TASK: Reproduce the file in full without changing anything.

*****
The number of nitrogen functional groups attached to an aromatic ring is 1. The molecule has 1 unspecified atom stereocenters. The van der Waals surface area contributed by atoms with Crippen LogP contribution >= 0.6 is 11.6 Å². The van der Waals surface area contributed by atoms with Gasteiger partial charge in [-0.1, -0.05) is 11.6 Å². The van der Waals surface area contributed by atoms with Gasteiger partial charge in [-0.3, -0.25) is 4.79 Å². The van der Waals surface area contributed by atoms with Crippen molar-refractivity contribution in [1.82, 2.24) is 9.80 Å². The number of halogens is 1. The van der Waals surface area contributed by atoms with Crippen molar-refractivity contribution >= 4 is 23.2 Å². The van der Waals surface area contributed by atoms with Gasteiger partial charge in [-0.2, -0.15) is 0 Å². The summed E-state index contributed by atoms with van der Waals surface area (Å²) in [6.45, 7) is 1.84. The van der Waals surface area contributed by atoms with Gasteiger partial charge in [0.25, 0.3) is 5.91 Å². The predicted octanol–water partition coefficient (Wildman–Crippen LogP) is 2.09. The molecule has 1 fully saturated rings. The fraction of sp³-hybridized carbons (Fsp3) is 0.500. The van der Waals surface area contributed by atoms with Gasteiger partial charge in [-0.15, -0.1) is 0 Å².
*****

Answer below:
The number of nitrogen functional groups attached to an aromatic ring is 1. The molecule has 1 unspecified atom stereocenters. The van der Waals surface area contributed by atoms with Crippen LogP contribution >= 0.6 is 11.6 Å². The van der Waals surface area contributed by atoms with Gasteiger partial charge in [-0.1, -0.05) is 11.6 Å². The van der Waals surface area contributed by atoms with Gasteiger partial charge in [-0.3, -0.25) is 4.79 Å². The van der Waals surface area contributed by atoms with Crippen molar-refractivity contribution in [1.82, 2.24) is 9.80 Å². The number of halogens is 1. The van der Waals surface area contributed by atoms with Crippen molar-refractivity contribution >= 4 is 23.2 Å². The van der Waals surface area contributed by atoms with Gasteiger partial charge in [-0.2, -0.15) is 0 Å². The summed E-state index contributed by atoms with van der Waals surface area (Å²) in [6.45, 7) is 1.84. The van der Waals surface area contributed by atoms with Gasteiger partial charge in [0.25, 0.3) is 5.91 Å². The predicted octanol–water partition coefficient (Wildman–Crippen LogP) is 2.09. The molecule has 1 fully saturated rings. The fraction of sp³-hybridized carbons (Fsp3) is 0.500. The van der Waals surface area contributed by atoms with Gasteiger partial charge in [-0.15, -0.1) is 0 Å².